These days, carbines equipped with low-power variable optics have become very popular. A good way to characterize these LPVOequipped carbines is “Cooper Scout Rifle meets modern 21st-century warfare.” It’s important to remember that the origin of this system has martial intent — there has been a disconnect among many shooters, as the original inception of the optically sighted carbine is a little dark and grim.
Even from the early proliferation of optics on the battlefield, the purpose was simple — to enhance the capabilities of the basic rifleman in his/ her task:
THE FUTURE IS NOW, OLD MAN
Up until the last 20 years, the progression of the modern carbine hadn’t pushed much beyond World War II concepts. Sure, we did some stuff with polymers and aircraft-grade aluminum for that Indo-China thing, but let’s face it, the Cold War was arguably lame with respect to what actually got fielded in terms of small arms. Until recently, we’ve gone to war with the same sighting concepts our grandfathers did.
The strategic execution of the global war on terror is up for historians to debate, but what’s undeniable is that it has allowed for nearly 19 years (and counting) of non-stop warfighting research and development. The conflict has ranged from peer/near-peer engagements to countless ongoing counterinsurgencies. Necessity is the mother of innovation, but a solid nod needs to go to the father, which is foresight. This unholy union provided us with what is arguably the most paramount of small arms innovation: the proliferation of optically sighted service rifles and carbines at a mass level. Enter the Trijicon Advanced Combat Optical Gunsight (ACOG).
The crux of the problem is that modern gunfights are increasingly complicated. Most targets in combative engagements are often presented for limited time and/or size exposure. Additionally, targets are increasingly being presented in less than optimal light conditions. Moreover, the emphasized need to properly identify combatants versus non-combatants makes the phrase “complicated” sound like an understatement.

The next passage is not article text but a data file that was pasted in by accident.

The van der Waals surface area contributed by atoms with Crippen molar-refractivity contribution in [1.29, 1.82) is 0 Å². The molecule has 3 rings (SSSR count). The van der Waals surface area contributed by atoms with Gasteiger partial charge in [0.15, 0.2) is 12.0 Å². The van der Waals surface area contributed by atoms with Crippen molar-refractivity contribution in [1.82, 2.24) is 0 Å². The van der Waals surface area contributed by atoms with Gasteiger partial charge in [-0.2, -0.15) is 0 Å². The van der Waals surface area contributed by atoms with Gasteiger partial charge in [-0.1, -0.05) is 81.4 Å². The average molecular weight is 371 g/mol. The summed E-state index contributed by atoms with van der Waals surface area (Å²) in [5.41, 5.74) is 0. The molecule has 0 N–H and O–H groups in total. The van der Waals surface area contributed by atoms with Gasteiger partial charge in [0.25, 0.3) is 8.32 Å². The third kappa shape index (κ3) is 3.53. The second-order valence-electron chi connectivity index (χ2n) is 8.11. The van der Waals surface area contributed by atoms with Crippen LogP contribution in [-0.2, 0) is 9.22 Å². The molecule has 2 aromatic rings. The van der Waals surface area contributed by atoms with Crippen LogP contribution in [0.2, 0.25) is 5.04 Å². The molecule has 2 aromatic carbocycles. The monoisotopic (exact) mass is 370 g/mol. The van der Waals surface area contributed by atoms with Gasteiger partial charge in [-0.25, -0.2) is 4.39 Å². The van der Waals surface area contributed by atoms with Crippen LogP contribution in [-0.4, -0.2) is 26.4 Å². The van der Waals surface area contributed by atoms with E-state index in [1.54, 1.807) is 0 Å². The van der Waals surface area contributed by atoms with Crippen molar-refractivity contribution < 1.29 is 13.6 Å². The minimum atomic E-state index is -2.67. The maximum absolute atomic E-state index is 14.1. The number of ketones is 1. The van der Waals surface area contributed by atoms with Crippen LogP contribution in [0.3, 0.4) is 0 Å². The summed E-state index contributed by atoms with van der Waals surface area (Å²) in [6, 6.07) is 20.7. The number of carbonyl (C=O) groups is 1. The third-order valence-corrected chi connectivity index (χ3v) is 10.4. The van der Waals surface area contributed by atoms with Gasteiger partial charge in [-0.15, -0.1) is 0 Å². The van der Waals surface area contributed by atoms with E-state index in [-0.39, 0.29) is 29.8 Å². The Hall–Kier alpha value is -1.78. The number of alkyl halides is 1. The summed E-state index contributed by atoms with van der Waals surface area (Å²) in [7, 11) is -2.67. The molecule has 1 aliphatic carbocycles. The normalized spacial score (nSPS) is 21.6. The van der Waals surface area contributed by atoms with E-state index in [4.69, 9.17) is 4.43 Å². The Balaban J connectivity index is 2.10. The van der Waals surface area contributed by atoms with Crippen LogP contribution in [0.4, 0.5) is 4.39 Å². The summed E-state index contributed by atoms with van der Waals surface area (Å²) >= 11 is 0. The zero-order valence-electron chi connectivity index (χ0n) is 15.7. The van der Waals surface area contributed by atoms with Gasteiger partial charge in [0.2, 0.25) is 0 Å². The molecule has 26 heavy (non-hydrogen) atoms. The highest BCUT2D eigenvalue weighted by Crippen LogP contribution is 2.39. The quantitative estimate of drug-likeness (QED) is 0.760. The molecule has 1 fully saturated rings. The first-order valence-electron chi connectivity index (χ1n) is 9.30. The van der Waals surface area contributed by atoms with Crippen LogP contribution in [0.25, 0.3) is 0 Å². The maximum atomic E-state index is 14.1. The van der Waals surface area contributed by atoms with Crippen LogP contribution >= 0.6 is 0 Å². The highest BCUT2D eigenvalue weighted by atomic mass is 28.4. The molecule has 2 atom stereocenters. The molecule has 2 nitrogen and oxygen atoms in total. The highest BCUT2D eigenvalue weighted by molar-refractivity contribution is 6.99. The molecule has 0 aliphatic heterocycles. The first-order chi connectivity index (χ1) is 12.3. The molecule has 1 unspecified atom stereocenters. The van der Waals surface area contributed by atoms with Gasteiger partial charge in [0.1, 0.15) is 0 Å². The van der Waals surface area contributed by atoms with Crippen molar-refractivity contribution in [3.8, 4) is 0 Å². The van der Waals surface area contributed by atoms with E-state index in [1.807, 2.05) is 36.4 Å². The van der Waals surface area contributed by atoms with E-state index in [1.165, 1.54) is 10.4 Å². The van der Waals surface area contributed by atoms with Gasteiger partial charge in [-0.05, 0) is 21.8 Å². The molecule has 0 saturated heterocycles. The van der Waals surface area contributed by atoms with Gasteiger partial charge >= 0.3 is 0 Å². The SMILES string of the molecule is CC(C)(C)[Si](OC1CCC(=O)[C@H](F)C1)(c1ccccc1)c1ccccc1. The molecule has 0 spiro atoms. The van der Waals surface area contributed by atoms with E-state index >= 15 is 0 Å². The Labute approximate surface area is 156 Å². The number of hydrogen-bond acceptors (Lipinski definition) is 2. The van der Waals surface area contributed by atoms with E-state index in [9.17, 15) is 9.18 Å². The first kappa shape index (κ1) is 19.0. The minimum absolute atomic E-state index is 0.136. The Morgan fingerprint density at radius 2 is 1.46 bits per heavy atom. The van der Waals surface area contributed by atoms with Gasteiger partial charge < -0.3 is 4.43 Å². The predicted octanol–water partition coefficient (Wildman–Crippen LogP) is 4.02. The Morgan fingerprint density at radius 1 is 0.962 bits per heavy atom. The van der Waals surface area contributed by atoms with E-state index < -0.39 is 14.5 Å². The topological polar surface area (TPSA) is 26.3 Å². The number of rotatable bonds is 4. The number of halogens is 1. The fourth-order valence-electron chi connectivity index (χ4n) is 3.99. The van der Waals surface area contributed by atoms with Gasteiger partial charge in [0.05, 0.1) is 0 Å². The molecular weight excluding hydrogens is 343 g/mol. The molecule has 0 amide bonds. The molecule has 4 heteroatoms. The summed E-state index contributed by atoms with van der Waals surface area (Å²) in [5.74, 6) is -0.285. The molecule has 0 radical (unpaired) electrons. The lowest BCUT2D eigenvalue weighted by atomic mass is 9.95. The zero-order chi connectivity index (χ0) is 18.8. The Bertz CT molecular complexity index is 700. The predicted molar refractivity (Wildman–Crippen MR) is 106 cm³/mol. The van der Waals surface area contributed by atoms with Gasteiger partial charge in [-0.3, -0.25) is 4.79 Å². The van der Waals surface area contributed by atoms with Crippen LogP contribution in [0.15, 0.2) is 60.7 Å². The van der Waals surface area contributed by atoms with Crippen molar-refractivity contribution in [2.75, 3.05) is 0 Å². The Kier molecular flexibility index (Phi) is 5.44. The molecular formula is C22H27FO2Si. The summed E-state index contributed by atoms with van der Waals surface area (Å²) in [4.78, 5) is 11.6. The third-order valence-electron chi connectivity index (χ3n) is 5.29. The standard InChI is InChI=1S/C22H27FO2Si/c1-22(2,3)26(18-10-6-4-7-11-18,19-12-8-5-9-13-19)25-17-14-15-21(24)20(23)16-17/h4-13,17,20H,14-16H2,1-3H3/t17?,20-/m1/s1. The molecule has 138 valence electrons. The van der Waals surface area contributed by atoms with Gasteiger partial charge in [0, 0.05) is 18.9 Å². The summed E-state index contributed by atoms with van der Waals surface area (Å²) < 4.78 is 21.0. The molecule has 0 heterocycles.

While the optically sighted carbine with a fixed 3x or 4x is very effective at intermediate ranges, it’s less than ideal when you’re cohabitating rooms with the opposition. Thus, the birth of the LPVO into modern warfare.
HOW MUCH MAGNIFICATION?
The old sniper rule of thumb you often hear regurgitated is “1x for every 100 yards/meters.” But remember this old-school mindset comes from the dog days of the Cold War; in reality, the opposition tends to reduce their visual signature by using camouflage or concealment. So there’s a new rule: You’ll probably need to go with at least 2x for every 100 yards/meters in the real world.
At this point, we can safely say 1-6x suffices out to 300 yards, 1-8x is good for 400 yards, and 1-10x buys us real estate all the way out to 500 yards. Before you start furiously posting on the internet about this, yes, these magnification ranges can be effectively stretched much further under ideal conditions, but in the complicated nature of gunfighting, conditions never seem to be ideal.
TOO CLOSE FOR MISSILES
The first consideration is fairly straightforward, and some might assume that simply grabbing the latest and greatest 1-10x is the answer (see page 146 for a breakdown of the Vortex 1-10x). Unfortunately, we have few a more points of review that aren’t so readily apparent. While shooters demand a 1x that’s as fast as a red dot and a 10x that would put Carlos Hathcock to shame, there are some real limitations to what can be done and for how much money.
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